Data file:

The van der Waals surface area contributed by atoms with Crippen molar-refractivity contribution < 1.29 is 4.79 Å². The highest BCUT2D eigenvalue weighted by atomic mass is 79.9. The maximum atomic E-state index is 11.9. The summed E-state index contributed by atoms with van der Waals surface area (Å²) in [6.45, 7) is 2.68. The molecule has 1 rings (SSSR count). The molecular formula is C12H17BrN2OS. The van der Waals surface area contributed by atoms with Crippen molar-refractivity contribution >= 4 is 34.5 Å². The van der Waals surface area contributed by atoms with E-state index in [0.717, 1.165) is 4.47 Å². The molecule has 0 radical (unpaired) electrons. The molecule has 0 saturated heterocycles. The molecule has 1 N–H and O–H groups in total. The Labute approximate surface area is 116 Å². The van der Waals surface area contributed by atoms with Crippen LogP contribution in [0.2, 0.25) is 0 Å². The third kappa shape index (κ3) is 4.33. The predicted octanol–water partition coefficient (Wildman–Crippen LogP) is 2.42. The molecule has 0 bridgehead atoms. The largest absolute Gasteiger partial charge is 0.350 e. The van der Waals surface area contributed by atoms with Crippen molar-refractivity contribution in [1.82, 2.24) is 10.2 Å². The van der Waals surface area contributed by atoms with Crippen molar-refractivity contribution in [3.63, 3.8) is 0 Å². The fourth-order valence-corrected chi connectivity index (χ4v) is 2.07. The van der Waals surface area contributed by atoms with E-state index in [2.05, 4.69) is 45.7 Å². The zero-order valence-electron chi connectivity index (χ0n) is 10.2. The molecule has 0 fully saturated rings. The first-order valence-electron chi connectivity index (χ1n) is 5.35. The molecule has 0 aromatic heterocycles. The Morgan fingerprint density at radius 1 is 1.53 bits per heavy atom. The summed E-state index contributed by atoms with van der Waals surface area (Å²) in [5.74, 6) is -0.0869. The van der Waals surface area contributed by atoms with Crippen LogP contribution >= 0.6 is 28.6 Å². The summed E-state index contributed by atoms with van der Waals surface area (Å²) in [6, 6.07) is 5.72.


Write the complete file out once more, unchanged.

The van der Waals surface area contributed by atoms with Crippen molar-refractivity contribution < 1.29 is 4.79 Å². The highest BCUT2D eigenvalue weighted by atomic mass is 79.9. The maximum atomic E-state index is 11.9. The summed E-state index contributed by atoms with van der Waals surface area (Å²) in [6.45, 7) is 2.68. The molecule has 1 rings (SSSR count). The molecular formula is C12H17BrN2OS. The van der Waals surface area contributed by atoms with Crippen molar-refractivity contribution >= 4 is 34.5 Å². The van der Waals surface area contributed by atoms with E-state index in [0.717, 1.165) is 4.47 Å². The molecule has 0 radical (unpaired) electrons. The molecule has 0 saturated heterocycles. The molecule has 1 N–H and O–H groups in total. The Labute approximate surface area is 116 Å². The van der Waals surface area contributed by atoms with Crippen LogP contribution in [0.2, 0.25) is 0 Å². The third kappa shape index (κ3) is 4.33. The predicted octanol–water partition coefficient (Wildman–Crippen LogP) is 2.42. The molecule has 0 bridgehead atoms. The largest absolute Gasteiger partial charge is 0.350 e. The van der Waals surface area contributed by atoms with Crippen molar-refractivity contribution in [1.82, 2.24) is 10.2 Å². The van der Waals surface area contributed by atoms with Crippen molar-refractivity contribution in [3.63, 3.8) is 0 Å². The fourth-order valence-corrected chi connectivity index (χ4v) is 2.07. The van der Waals surface area contributed by atoms with E-state index in [2.05, 4.69) is 45.7 Å². The zero-order valence-electron chi connectivity index (χ0n) is 10.2. The molecule has 0 fully saturated rings. The first-order valence-electron chi connectivity index (χ1n) is 5.35. The molecule has 0 aromatic heterocycles. The Morgan fingerprint density at radius 1 is 1.53 bits per heavy atom. The summed E-state index contributed by atoms with van der Waals surface area (Å²) in [5.74, 6) is -0.0869. The van der Waals surface area contributed by atoms with Crippen LogP contribution >= 0.6 is 28.6 Å². The summed E-state index contributed by atoms with van der Waals surface area (Å²) in [6, 6.07) is 5.72.